Mozilla has brought further clarity to the future of Firefox OS on smartphones today, with the news that development will cease after the release of version 2.6 of the operating system.

Today’s news comes almost two months after Mozilla revealed that the web-focused Firefox OS platform, which was designed to help manufacturers build budget devices in developing markets, would cease to be available on mobile phones.

“We are announcing our plan to end-of-life support for smartphones after the Firefox OS 2.6 release,” said the Mozilla community announcement. “This means that Firefox OS for smartphones will no longer have staff involvement beyond May.”

Additionally, the Marketplace, Mozilla’s home for apps designed for devices running Firefox OS, Firefox for Android, or Firefox desktop, will stop accepting submissions for Android, desktop and tablet from March 29 — after which point all apps that don’t support Firefox OS will be removed. Mozilla added that Firefox OS apps will still be accepted into 2017, though, and hasn’t set a date for when it will stop accepting them.

First unveiled back in 2012, Firefox OS was designed as an alternative operating system for mobile devices. But with the market already dominated by other platforms, including Android, it struggled to gain a foothold. Only a handful of Firefox OS devices hit the market — the first of these was the ZTE Open, which originally launched in Spain in 2013. However, more than a year after revealing plans to build Firefox OS for television, the first such TVs went to market last May.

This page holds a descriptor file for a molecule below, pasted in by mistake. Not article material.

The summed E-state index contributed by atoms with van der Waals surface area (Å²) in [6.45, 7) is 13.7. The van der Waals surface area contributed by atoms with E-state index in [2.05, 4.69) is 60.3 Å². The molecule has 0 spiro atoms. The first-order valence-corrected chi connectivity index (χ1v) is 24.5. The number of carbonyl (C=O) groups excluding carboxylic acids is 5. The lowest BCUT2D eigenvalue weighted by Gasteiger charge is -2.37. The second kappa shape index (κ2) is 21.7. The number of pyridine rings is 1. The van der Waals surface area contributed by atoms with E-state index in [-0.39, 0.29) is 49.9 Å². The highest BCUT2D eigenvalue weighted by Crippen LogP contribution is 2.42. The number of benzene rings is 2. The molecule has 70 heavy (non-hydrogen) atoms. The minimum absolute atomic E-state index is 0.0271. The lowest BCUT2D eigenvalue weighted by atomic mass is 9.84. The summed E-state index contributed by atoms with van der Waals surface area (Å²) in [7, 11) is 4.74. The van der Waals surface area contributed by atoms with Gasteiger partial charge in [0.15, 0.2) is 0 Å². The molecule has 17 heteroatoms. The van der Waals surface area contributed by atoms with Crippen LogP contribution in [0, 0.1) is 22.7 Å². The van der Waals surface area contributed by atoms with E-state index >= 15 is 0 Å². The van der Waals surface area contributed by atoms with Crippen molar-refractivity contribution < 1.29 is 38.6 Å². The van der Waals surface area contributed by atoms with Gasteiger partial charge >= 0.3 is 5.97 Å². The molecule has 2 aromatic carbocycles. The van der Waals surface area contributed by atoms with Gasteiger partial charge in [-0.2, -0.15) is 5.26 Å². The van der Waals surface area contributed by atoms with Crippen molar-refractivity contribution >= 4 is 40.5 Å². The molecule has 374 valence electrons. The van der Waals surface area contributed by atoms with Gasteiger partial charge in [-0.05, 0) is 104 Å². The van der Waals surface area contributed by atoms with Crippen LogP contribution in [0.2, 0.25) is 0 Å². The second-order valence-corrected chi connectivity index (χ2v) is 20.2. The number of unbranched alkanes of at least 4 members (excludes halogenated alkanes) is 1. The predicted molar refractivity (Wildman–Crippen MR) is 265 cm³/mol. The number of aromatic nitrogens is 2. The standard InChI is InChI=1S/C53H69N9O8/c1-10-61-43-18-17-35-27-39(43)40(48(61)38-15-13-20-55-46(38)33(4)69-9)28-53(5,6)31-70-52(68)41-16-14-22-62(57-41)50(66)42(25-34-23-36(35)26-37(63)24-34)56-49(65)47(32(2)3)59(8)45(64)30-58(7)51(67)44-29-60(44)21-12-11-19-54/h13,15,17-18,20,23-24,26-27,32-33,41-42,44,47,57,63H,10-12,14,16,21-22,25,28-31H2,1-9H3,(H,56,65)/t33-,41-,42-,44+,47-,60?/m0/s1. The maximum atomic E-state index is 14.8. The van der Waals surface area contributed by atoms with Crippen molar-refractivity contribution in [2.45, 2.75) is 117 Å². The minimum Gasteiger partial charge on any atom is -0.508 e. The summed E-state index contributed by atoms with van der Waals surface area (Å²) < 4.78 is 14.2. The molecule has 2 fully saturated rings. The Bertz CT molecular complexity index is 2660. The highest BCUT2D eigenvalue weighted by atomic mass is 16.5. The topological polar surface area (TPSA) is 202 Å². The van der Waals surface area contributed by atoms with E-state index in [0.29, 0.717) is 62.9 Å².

Mozilla has effectively exited the smartphone realm because of competition from the likes of Apple, Google, and to a lesser extent Microsoft. Smart TVs may hold a slightly easier route to market, given there is less ‘operating system bias’ on TVs — it was only last month when Mozilla revealed that Firefox OS will be powering new Panasonic UHD TVs. Then there is the broader Internet of Things (IoT) space, which Mozilla said will now be its main area of focus.

What that world will ultimately look like, and what role Mozilla and Firefox OS will play, remains to be seen. However, Mozilla did reveal a little more information about what’s on the company’s horizon. It said that its Connected Devices team has been “testing out a new product innovation process with staff,” and that three products have passed “the first gate.”

“Having multiple different product innovations in development will be the approach moving forward, and we’re hoping to open up the formal process to non-staff participation in the first half of the year,” it said.

Back in December, a leaked document suggested that there could be a Firefox OS tablet, router, smart TV stick, and RaspBerry Pi keyboard computer in the works. It’s just a rumor, but it does give us some idea of the types of things Mozilla could be working on.

Firefox OS was a nice experiment for smartphones, but it was pretty much doomed to fail from the start — it was always fighting an uphill battle against the major incumbents. It will be interesting to see what Mozilla can cook up across the connected devices realm moving forward.